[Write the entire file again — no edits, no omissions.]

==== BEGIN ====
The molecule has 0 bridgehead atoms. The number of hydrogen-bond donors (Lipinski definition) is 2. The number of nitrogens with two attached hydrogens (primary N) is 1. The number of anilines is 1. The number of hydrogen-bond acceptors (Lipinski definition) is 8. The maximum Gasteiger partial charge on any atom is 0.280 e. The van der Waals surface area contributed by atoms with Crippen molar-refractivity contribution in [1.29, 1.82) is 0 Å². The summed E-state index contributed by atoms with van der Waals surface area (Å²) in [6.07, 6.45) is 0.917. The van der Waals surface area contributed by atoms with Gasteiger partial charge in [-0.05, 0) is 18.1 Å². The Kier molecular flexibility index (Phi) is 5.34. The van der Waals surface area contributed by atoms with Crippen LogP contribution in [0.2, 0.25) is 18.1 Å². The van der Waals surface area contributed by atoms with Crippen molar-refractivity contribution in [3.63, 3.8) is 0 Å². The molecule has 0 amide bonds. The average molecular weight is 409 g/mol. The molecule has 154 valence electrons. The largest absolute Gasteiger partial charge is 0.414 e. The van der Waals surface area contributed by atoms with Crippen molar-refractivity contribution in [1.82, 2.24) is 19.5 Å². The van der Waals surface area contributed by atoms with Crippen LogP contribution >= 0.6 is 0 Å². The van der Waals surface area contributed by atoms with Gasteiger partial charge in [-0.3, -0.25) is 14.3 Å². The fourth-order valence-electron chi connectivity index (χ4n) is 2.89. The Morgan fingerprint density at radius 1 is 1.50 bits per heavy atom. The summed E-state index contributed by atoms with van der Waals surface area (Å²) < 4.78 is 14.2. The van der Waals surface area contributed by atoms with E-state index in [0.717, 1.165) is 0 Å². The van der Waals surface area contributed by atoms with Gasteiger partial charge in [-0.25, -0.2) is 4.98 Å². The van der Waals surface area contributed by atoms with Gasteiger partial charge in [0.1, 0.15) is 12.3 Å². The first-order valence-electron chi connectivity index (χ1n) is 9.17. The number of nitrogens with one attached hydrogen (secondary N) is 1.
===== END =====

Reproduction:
The molecule has 0 bridgehead atoms. The number of hydrogen-bond donors (Lipinski definition) is 2. The number of nitrogens with two attached hydrogens (primary N) is 1. The number of anilines is 1. The number of hydrogen-bond acceptors (Lipinski definition) is 8. The maximum Gasteiger partial charge on any atom is 0.280 e. The van der Waals surface area contributed by atoms with Crippen molar-refractivity contribution in [1.29, 1.82) is 0 Å². The summed E-state index contributed by atoms with van der Waals surface area (Å²) in [6.07, 6.45) is 0.917. The van der Waals surface area contributed by atoms with Gasteiger partial charge in [-0.05, 0) is 18.1 Å². The Kier molecular flexibility index (Phi) is 5.34. The van der Waals surface area contributed by atoms with Crippen LogP contribution in [0.2, 0.25) is 18.1 Å². The van der Waals surface area contributed by atoms with Crippen molar-refractivity contribution in [3.63, 3.8) is 0 Å². The molecule has 0 amide bonds. The average molecular weight is 409 g/mol. The molecule has 154 valence electrons. The largest absolute Gasteiger partial charge is 0.414 e. The van der Waals surface area contributed by atoms with Crippen molar-refractivity contribution in [1.82, 2.24) is 19.5 Å². The van der Waals surface area contributed by atoms with Crippen LogP contribution >= 0.6 is 0 Å². The van der Waals surface area contributed by atoms with Gasteiger partial charge in [-0.3, -0.25) is 14.3 Å². The fourth-order valence-electron chi connectivity index (χ4n) is 2.89. The Morgan fingerprint density at radius 1 is 1.50 bits per heavy atom. The summed E-state index contributed by atoms with van der Waals surface area (Å²) < 4.78 is 14.2. The van der Waals surface area contributed by atoms with E-state index in [0.717, 1.165) is 0 Å². The van der Waals surface area contributed by atoms with Gasteiger partial charge in [-0.25, -0.2) is 4.98 Å². The van der Waals surface area contributed by atoms with Gasteiger partial charge in [0.1, 0.15) is 12.3 Å². The first-order valence-electron chi connectivity index (χ1n) is 9.17. The number of nitrogens with one attached hydrogen (secondary N) is 1.